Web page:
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  • Implement A/B testing on modern frontend frameworks such as React or Angular, via the Activation API
  • Implement A/B testing on modern frontend frameworks such as React or Angular, via the Activation API

    Context

    Modern JavaScript client-side frameworks (React, Angular, Vue...) manage the DOM tree and elements themselves (and often implement a virtual DOM on their side). This makes it very difficult to implement client-side tests outside of the framework being used, since any kind of DOM manipulation will usually conflict with the internal DOM management provided by the framework. Typically, if you modify elements or add logic from the outside, those changes will be erased / overwritten later.

    These problems can be worked around in most cases, for instance by using DOM Mutation Observers, but your outside code needs to be extremely careful. This can quickly become very tedious and counter productive. Rather than being intrusive from the outside, it can be much easier to implement the variations directly in your usual React / Angular / Vue codebase, and trigger the experiments programmatically. The logic used is almost the same than for our server-side based SDKs - in practice, Kameleoon frontend engine acts here as the equivalent of a JavaScript SDK.

    Installation of the Activation API

    To use the Activation API methods presented here, you just need to install Kameleoon in your client-side application as usual. The installation process is the same as for a standard website, even if you're using a web-application (sometimes called a SPA): you just add an external JavaScript application file, which contains our Kameleoon engine and the Activation API.

    You can load the Kameleoon application file in several different ways, directly in the HTML source code or via your application JS code. In any case, we recommend making sure that Kameleoon is fully loaded before running any application code that will trigger experiments. You should listen to the Kameleoon::Started event for this purpose. Another alternative (not the best approach in our opinion) is to load the Kameleoon script synchronously in your HTML loader page, before your framework code.

    Creation and configuration of the experiment

    The creation and configuration of the experiment is done as usual in the Kameleoon back-office. All steps are similar to a standard experiment (creation of variations, choice of goals and analytics integration, etc). The only thing worth noting is that you should choose a targeting condition that will actually never triggers (for instance, an URL condition with https://thisdomaindoesnotexist.hello.com), since you will trigger the experiment manually using the API, and you never want the experiment triggered by mistake by the "natural" targeting engine of Kameleoon.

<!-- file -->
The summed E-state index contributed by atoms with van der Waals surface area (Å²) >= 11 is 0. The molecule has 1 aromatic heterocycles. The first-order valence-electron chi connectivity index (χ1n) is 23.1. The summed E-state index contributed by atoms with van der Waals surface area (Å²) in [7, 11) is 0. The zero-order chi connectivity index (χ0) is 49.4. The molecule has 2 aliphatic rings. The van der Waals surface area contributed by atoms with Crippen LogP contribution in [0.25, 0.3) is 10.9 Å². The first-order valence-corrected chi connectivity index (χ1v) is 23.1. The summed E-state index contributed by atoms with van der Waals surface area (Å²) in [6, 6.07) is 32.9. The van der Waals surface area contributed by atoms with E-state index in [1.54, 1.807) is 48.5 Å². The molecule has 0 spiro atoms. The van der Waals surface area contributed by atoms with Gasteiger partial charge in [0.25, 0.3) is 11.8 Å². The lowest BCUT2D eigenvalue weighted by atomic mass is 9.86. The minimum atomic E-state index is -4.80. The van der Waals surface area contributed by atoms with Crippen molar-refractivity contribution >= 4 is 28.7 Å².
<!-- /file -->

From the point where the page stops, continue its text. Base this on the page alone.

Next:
You will also need to note down the IDs of the experiment and of the variation to use them in your code.

    Sample Code to trigger an experiment

        var variationID;
        var experiment = Kameleoon.API.Experiments.getById(75253); // Make sure Kameleoon is loaded and active at this point
    
        if (! experiment) // The experiment is not currently live (not launched yet, or paused). The default behavior should take place
        {
            variationID = 0;
        }
        else
        {
           Kameleoon.API.Experiments.triggerExperiment(experiment.id, false);
    
            if (! experiment.associatedVariation) // The experiment is not activated, which usually means the user has not been assigned a variation (part of the trafic was not assigned to any variation), or capping requirements are not met. Again, the default behavior should happen
            {
                variationID = 0;
            }
            else
            {
                variationID = experiment.associatedVariation.id;
                var additionalParameters = Kameleoon.API.Variations.execute(variationID); // Illustration of the JSON parameterization technique - the additionalParameters variable will now be equal to the JSON content we set in Kameleoon's back-office
            }
        }
    
        // The following code implements the changes related to the experiment
    
        if (0 == variationID) {
            // This is the default / reference number of products to display
            recommendedProductsNumber = 5;
        }
        else if (148382 == variationID) {
            // We are changing number of recommended products for this variation to 10
            recommendedProductsNumber = 10;
        }
        else if (187791 == variationID) {
            // We are changing number of recommended products for this variation to 8
            recommendedProductsNumber = 8;
        }
    

    The code sample on the right should explain clearly how to use our API to trigger an experiment and obtain the associated variation for the current user. Note that while the experiment is not launched via the Kameleoon interface, Kameleoon.API.Experiments.getAll() won't include it in the array of live experiments. This allows you to prepare your code deployment (containing the test implementation) and launch your experiment independently. Typically, the deployment will be planned by the IT team and the actual experiment launch will be sheduled by a product owner or a member of the marketing team. This can also be used for feature flagging, for instance.

    Note that to retrieve variation dependent JSON data in your application code, the content of the JS variation code entered in the Kameleoon interface should be something like:

    return {timeout: 500, errorMessage: "Something went wrong", productIDs: [536, 892]};